The found generation of the HIV/AIDS epidemic
"Everybody knows that pestilences have a way of recurring in the world; yet somehow we find it hard to believe in ones that crash down on our heads from a blue sky."
— Albert Camus, "The Plague"
Amemory from the AIDS crisis. It was 2005, the year that global AIDS deaths peaked at 2.3 million. At the end of a dirt road in Kericho, Kenya, I visited Sister Placida, an energetic nun caring for a few dozen equally energetic AIDS orphans. She showed me several "memory boxes" that dying mothers had prepared for their children, holding photos, letters, a few mementos. The exercise struck me as forlorn — a short life poured into a shoebox — but also as defiant. Facing an absurd death sentence, these women wanted to be recalled not as victims but as humans. They wanted to leave a mark, to make a statement: Once there was such a life as mine.
As the International AIDS conference meets in Washington, D.C., the news on HIV/AIDS is not all encouraging. About 44 percent of people needing treatment still lack it. AIDS remains the world's leading cause of death for women of reproductive age.
And yet: 8 million people in lower-income countries are now on AIDS medication. This includes 6.2 million in sub-Saharan Africa — more than a hundredfold increase in less than a decade.
How to comprehend such figures? An economist might calculate the productivity contained in more than 10 million cumulative life-years saved in the developing world by antiretroviral drugs since 1996. Not being an economist, I imagine millions of unfilled memory boxes. A lost generation, unexpectedly returned. A found generation.
In America, it is common to distrust institutions — to express a lack of confidence in Congress, the federal government and major companies. The response to AIDS weighs on the other side of the balance.
It has brought great credit to the scientific enterprise, which first helped allay unreasoned fears, then guided evidence-based treatment and prevention. It has illustrated the power of government to do good in ways denied to individuals and private groups. Public agencies — particularly the President's Emergency Plan for AIDS Relief, or PEPFAR — met ambitious treatment goals, and on budget. The response to HIV/AIDS has been a reminder: The quest of politics is not big government or small government but effective government on the necessary scale.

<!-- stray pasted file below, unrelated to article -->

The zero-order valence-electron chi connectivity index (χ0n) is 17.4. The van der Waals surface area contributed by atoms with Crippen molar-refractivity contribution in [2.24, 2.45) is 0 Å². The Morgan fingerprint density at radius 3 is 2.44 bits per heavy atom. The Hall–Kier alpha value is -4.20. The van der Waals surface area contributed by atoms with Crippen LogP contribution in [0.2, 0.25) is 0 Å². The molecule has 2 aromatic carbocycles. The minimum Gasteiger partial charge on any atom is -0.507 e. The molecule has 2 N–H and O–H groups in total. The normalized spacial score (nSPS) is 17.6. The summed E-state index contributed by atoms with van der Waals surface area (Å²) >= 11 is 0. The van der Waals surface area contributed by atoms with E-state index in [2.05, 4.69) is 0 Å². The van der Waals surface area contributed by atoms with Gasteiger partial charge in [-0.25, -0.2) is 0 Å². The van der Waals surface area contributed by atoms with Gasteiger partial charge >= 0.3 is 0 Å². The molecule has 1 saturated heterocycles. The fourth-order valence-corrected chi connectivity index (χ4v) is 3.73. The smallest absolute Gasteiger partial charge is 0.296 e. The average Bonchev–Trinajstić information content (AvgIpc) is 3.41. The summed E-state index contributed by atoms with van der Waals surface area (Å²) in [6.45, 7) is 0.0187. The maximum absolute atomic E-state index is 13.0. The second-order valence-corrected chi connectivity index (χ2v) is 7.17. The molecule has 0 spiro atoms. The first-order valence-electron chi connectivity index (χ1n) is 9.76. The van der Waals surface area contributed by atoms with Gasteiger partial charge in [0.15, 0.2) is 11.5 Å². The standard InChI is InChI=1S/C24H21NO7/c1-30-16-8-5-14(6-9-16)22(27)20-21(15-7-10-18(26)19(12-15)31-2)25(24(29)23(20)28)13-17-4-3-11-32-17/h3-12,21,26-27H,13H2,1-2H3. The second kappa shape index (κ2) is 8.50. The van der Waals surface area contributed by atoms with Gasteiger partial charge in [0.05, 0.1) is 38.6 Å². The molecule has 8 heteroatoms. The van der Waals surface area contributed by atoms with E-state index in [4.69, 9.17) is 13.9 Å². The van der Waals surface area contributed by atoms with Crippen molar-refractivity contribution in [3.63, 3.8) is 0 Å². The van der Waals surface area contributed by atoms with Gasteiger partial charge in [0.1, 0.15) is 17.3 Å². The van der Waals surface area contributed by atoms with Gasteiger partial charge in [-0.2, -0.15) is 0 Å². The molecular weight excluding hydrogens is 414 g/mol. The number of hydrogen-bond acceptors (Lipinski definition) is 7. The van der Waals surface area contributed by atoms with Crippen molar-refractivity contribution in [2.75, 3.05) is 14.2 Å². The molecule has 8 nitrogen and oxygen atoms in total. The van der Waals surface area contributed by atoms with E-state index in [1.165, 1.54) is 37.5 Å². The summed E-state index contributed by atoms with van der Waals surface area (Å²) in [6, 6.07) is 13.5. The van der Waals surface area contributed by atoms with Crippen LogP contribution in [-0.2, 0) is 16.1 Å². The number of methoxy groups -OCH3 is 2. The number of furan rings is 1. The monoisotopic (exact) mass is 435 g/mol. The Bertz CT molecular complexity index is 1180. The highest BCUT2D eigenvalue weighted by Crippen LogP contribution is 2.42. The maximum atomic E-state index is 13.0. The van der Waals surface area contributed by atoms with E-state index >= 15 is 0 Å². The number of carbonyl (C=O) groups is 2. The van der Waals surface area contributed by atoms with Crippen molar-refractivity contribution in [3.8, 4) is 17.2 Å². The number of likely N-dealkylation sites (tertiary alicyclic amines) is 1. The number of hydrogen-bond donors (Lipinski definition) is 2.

The entities and individuals deserving a share of credit in the AIDS movement are marvelously diverse. Gay men in New York and San Francisco who refused to pass away in silence. Pharmaceutical companies that developed tests and antiretroviral drugs. Members of Congress from both parties who appropriated money to save lives outside their districts, outside their experience, outside their country. Taxpayers who paid the bills. Billionaire philanthropists, irritatingly persistent rock stars, nuns in Kericho. What other social movement, in its hall of fame, would need to reserve places for Gay Men's Health Crisis and for George W. Bush, the author of PEPFAR?
And for Africans as well, who saw the world crash down on their heads from a blue sky. Heads of state who pulled together national plans. Families who routinely took in the children of the dead. A man named Moses, in a shack in Kampala, who proudly showed me his pink adherence book, with its careful checks each day for the pills he took.
There are criticisms to be made in the global response to AIDS — failures of empathy, policy and urgency — but the sum is an anecdote to cynicism. And it has brought the world to the verge of a previously unimaginable prospect. The next generation of AIDS prevention — including male circumcision, early treatment to reduce infectiousness and drugs to stop mother-to-child transmission — holds the promise of dramatically reducing new infections.
Turning efficacy in medical trials into effectiveness in the field is the hardest part of public health because the only thing more complicated than the structure of the AIDS virus is human behavior. Bending the curve of new infections downward will require sustained political will and serious resources. But such a struggle is no longer inconceivable. There is now a precedent of defiance, idealism and success.
"What's true of all the evils in the world," wrote Camus, "is true of the plague as well. It helps men to rise above themselves. All the same, when you see the misery it brings, you'd need to be a madman, or a coward, or stone blind, to give in tamely to the plague."
We didn't and we won't.
Kathleen Parker is on vacation. Michael Gerson is a Washington Post columnist. Email him at email@example.com.